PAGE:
If you are looking for a deck in the Rider-Waite-Colman mold, but want something that will encourage a more intuitive reading of the cards, the The Linestrider Tarot is a great option. It’s a deck you can reach for the next time you are looking to introduce a friend to the tarot, or for readings at a daytime party. It’s as beautiful as it is approachable, with a distinct artistic style that is deceptively simple and deeply felt.
This is a self-published indie deck, and got a big push from a successful Indiegogo campaign that ended on May 15, 2015. Now that the campaign is over, you can purchase directly from the artist’s website. Her name is Siolo Thompson and she’s from Seattle, WA. It’s clear that while she is a well-trained fine artist, she also is a tarot enthusiast.
UPDATE! I heard from the artist, and she’s all out of decks. But! Llewellyn will be publishing a version soon.
The cards are standard size with rounded corners and a nice, not-too-slippery cardstock. They shuffle easily, but are not super-sturdy so don’t go bending them a lot. The backs have a reversible purple-on-purple floral design. The cards themselves are not reversible, borderless with the titles at the bottom of each image.
The images live up to the artist’s promise that she was striding or straddling the line, “drawing inspiration from (the) edge while still moving forward on the Fool’s journey.” Some of the cards have humans depicted on them, some have animals. All are done in a light, airy-feeling sketch with watercolors splashed across them.
One of the interesting things about the deck is that some pips have a design that runs straight to the edge of the card. More often than not these are the cups cards, and watercolor of the smoke/water/mist seems to be running off the card itself. At first I thought that this might have meant the deck was not fully conceived in advance, but after reading with it a few times I see that it is a genuine effort to represent the nature of that card. These odd cards can provide a great starting point for a reading where they pop up.
While there are oddities and surprises, this is a traditional deck with traditional imagery. The Seven of Swords, Devil, Chariot, Two of Pentacles, Moon, Two of Swords and all the Sixes hold no surprises. Fine examples of the cards, to be sure, but very similar to other decks.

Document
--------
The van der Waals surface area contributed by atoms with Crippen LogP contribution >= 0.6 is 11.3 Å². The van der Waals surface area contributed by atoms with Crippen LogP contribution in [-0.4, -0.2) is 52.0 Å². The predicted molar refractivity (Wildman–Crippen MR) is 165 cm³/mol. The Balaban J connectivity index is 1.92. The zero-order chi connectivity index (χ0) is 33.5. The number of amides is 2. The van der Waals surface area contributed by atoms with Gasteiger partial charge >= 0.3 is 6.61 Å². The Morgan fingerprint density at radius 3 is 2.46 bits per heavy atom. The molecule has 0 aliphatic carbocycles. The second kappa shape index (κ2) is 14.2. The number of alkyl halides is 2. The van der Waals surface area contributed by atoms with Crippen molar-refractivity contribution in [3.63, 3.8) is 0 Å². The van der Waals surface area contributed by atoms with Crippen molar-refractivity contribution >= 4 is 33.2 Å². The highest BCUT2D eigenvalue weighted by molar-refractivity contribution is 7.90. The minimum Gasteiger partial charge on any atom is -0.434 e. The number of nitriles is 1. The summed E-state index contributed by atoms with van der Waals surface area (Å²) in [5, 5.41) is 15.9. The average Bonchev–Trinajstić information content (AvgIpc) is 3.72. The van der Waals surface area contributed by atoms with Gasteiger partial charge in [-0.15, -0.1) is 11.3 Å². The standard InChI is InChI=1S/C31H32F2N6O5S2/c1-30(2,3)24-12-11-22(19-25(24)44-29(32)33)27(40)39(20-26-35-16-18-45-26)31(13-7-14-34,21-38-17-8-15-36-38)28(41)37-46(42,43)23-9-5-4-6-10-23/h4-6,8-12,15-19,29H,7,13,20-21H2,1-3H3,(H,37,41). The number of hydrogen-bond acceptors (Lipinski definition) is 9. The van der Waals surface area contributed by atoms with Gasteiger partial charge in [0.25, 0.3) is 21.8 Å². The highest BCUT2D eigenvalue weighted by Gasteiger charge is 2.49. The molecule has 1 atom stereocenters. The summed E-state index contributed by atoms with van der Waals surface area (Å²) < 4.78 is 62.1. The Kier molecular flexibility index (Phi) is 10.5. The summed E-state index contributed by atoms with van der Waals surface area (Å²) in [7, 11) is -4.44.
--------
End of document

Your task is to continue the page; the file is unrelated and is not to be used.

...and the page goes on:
The most successful cards are the Knights, Kings, and 10s. The Knight of Cups is a layered image of a man and fish, and the Knight of Swords is a splash of blood on a Greco-Roman relief. The four are all circular in some way, either with a circle as the predominate shape, or a circle created with absent space. The Kings are great as well – two are human faces, and two are animals.
The Hermit is also a favorite. A bear with a lamp around its neck is covered in flowers, and blends into a skull on a warm orange background. I was delighted when my thank you note from the artist was on the back of a postcard with this image. I’ll likely frame it, it’s so pretty.
This brings me to my one major complaint about the cards. The imagery is lovely, and while it looks simple at first glance there are layers and layers here. I only wish every card had been postcard sized to help the reader access the detail. I know that is asking a lot for a self-published deck as a bigger size would cost way more money. It’s a lot like the Shadowscapes deck in this regard – with images this lovely and complex, you hate to have to squint to see everything.
The booklet that comes along with the deck is simple, 8 ½ by 11 pages stapled in the middle and the artist already has sent out a notification about an error. That said, I like the blurbs about each deck and really like the fact that the artist didn’t just do corresponding astrological signs and numbers but herbs. It’s a project unto itself to explore this, and I am grateful for the inspiration.
On a scale of 1 to 5, with 5 being the most perfect deck ever, I rate this a solid 3.5. The imagery is straightforward at first glance so it works as a public deck for client readings but the imagery is successfully layered so it works as a private deck for personal exploration as well. That’s a high bar for a traditional deck. Well done, Ms. Thompson. I’ll be interested to see your next project!